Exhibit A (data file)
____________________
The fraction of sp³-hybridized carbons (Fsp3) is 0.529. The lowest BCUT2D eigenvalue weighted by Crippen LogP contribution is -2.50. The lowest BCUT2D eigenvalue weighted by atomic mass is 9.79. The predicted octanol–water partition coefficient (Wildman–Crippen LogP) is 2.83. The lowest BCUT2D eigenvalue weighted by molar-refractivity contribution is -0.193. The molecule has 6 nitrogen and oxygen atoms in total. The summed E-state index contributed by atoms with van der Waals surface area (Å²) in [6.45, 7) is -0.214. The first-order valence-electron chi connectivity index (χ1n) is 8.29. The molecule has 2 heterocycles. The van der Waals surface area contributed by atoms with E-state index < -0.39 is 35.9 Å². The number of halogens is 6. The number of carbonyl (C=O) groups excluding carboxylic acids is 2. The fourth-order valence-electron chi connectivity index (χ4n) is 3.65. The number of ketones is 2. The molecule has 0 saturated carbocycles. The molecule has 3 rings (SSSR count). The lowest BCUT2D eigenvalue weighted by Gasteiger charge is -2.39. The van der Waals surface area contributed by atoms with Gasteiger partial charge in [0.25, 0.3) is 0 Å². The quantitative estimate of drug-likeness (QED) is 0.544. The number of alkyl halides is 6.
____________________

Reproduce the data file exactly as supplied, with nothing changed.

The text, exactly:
The fraction of sp³-hybridized carbons (Fsp3) is 0.529. The lowest BCUT2D eigenvalue weighted by Crippen LogP contribution is -2.50. The lowest BCUT2D eigenvalue weighted by atomic mass is 9.79. The predicted octanol–water partition coefficient (Wildman–Crippen LogP) is 2.83. The lowest BCUT2D eigenvalue weighted by molar-refractivity contribution is -0.193. The molecule has 6 nitrogen and oxygen atoms in total. The summed E-state index contributed by atoms with van der Waals surface area (Å²) in [6.45, 7) is -0.214. The first-order valence-electron chi connectivity index (χ1n) is 8.29. The molecule has 2 heterocycles. The van der Waals surface area contributed by atoms with E-state index < -0.39 is 35.9 Å². The number of halogens is 6. The number of carbonyl (C=O) groups excluding carboxylic acids is 2. The fourth-order valence-electron chi connectivity index (χ4n) is 3.65. The number of ketones is 2. The molecule has 0 saturated carbocycles. The molecule has 3 rings (SSSR count). The lowest BCUT2D eigenvalue weighted by Gasteiger charge is -2.39. The van der Waals surface area contributed by atoms with Gasteiger partial charge in [0.25, 0.3) is 0 Å². The quantitative estimate of drug-likeness (QED) is 0.544. The number of alkyl halides is 6.